Saturday, December 23, 2017

Pic(k) of the Week: 'Easter Island' Christmas

'Easter Island' Christmas

Unlike his Easter Island brethren, this Moai wears a Christmas hat.

As seen in Falls Church, Virginia, on 21 December 2008. Has he since enjoyed the longevity of his grander Rapa Nui kin?

  • Moai are monolithic human figures carved by the Rapa Nui people on Easter Island in eastern Polynesia, between the years 1250 and 1500. Nearly half are still at Rano Raraku, the main moai quarry, but hundreds were transported from there and set on stone platforms called ahu around the island's perimeter. Almost all moai have overly large heads three-eighths the size of the whole statue. The moai are chiefly the living faces (aringa ora) of deified ancestors (aringa ora ata tepuna). The production and transportation of the more than 900 statues are considered remarkable creative and physical feats. The tallest moai erected, called Paro, was almost 33 feet high and weighed 90.4 tons. The statues still gazed inland across their clan lands when Europeans first visited the island in 1722, but all of them had fallen by the latter part of the 19th century.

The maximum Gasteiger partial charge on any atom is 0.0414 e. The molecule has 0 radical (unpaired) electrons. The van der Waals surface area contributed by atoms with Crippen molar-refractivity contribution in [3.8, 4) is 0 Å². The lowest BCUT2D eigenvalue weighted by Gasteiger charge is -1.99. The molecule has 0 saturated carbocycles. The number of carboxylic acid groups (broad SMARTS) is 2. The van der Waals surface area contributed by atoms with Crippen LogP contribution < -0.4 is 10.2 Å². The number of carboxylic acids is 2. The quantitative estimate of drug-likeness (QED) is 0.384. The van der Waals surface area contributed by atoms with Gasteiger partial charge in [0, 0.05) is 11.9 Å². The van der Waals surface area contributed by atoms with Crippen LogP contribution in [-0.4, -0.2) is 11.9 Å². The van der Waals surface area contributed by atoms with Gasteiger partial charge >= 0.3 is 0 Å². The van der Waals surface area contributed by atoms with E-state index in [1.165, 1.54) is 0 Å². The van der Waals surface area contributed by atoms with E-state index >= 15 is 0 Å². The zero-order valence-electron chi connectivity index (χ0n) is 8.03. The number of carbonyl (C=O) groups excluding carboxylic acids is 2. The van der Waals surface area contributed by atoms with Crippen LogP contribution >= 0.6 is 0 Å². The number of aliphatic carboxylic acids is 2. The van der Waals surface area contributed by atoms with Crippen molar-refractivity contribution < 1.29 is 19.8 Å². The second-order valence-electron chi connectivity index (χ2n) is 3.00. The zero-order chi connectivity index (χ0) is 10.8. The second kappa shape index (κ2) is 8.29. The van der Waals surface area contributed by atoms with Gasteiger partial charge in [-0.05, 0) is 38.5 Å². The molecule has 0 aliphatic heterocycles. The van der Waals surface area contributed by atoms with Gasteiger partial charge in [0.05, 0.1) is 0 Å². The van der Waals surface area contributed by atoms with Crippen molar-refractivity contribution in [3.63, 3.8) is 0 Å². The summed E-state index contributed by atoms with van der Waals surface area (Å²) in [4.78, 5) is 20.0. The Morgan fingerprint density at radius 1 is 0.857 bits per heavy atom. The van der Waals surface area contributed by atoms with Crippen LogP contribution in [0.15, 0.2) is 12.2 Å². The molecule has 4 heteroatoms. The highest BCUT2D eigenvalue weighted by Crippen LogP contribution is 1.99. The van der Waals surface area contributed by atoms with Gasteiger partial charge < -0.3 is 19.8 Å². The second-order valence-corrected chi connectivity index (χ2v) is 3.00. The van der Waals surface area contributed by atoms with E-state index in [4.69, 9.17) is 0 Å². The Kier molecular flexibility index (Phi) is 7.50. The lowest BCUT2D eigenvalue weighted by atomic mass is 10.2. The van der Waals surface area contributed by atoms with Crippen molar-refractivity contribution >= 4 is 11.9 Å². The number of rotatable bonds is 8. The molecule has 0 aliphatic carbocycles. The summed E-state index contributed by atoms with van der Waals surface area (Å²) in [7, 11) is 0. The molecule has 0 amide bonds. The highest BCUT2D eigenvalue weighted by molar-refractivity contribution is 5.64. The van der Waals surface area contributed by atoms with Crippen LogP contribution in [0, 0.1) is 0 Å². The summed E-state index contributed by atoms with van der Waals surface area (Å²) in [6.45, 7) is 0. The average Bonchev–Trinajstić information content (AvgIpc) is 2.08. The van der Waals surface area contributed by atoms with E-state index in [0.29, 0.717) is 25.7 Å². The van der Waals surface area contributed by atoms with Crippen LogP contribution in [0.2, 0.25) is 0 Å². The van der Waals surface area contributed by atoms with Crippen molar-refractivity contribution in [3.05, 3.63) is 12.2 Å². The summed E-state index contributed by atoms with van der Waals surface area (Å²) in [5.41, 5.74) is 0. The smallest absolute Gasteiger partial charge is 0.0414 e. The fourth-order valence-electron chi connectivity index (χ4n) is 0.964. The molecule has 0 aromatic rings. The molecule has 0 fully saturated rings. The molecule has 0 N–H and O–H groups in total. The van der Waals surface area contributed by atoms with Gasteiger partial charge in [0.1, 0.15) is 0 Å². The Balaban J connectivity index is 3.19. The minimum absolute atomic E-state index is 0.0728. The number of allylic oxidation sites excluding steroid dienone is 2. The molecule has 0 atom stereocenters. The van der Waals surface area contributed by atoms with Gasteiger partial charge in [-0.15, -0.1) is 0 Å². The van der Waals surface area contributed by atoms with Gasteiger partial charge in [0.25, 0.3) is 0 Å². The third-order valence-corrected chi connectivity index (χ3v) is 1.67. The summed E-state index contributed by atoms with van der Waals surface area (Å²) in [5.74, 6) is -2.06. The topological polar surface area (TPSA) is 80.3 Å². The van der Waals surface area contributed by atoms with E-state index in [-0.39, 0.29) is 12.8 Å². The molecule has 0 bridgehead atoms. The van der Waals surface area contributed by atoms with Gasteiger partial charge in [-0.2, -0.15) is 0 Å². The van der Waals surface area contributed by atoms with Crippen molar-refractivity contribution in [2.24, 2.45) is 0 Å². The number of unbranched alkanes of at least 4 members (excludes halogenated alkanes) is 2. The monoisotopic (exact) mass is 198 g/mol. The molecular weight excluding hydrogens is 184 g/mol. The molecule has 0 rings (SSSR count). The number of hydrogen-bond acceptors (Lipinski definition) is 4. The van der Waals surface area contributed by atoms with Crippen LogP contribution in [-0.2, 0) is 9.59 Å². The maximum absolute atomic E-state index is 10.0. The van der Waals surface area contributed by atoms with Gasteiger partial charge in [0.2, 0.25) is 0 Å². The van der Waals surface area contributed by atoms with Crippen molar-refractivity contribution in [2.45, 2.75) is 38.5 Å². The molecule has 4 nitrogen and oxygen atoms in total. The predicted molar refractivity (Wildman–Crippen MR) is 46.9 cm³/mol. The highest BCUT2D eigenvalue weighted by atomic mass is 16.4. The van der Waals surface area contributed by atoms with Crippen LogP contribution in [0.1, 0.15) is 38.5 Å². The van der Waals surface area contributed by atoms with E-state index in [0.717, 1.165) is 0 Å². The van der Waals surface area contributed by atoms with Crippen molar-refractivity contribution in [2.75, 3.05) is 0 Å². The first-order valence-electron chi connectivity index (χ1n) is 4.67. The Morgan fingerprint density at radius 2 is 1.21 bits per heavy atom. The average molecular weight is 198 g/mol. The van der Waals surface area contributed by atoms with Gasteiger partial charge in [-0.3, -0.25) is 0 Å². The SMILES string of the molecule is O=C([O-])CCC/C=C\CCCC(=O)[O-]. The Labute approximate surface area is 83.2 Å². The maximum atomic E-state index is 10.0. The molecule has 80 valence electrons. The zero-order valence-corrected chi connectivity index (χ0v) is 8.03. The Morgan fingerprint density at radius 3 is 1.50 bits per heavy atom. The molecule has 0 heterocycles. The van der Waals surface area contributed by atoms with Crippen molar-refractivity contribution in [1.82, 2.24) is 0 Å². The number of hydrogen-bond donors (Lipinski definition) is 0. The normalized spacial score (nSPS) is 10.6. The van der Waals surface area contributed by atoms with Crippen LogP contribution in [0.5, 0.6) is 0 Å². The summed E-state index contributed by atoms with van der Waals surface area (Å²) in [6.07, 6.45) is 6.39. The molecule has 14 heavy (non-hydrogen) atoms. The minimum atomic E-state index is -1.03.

Wikipedia (accessed 23 December 2017)

  • Pic(k) of the Week: one in a weekly series of photos taken (or noted) by me, posted on Saturdays, and often, but not always (as is the case today), with a good fermentable as the subject.
  • See the photo on Flickr: here.
  • Camera: Canon PowerShot SD400.
  • Commercial reproduction requires explicit permission, as per Creative Commons.

  • For more from YFGF:

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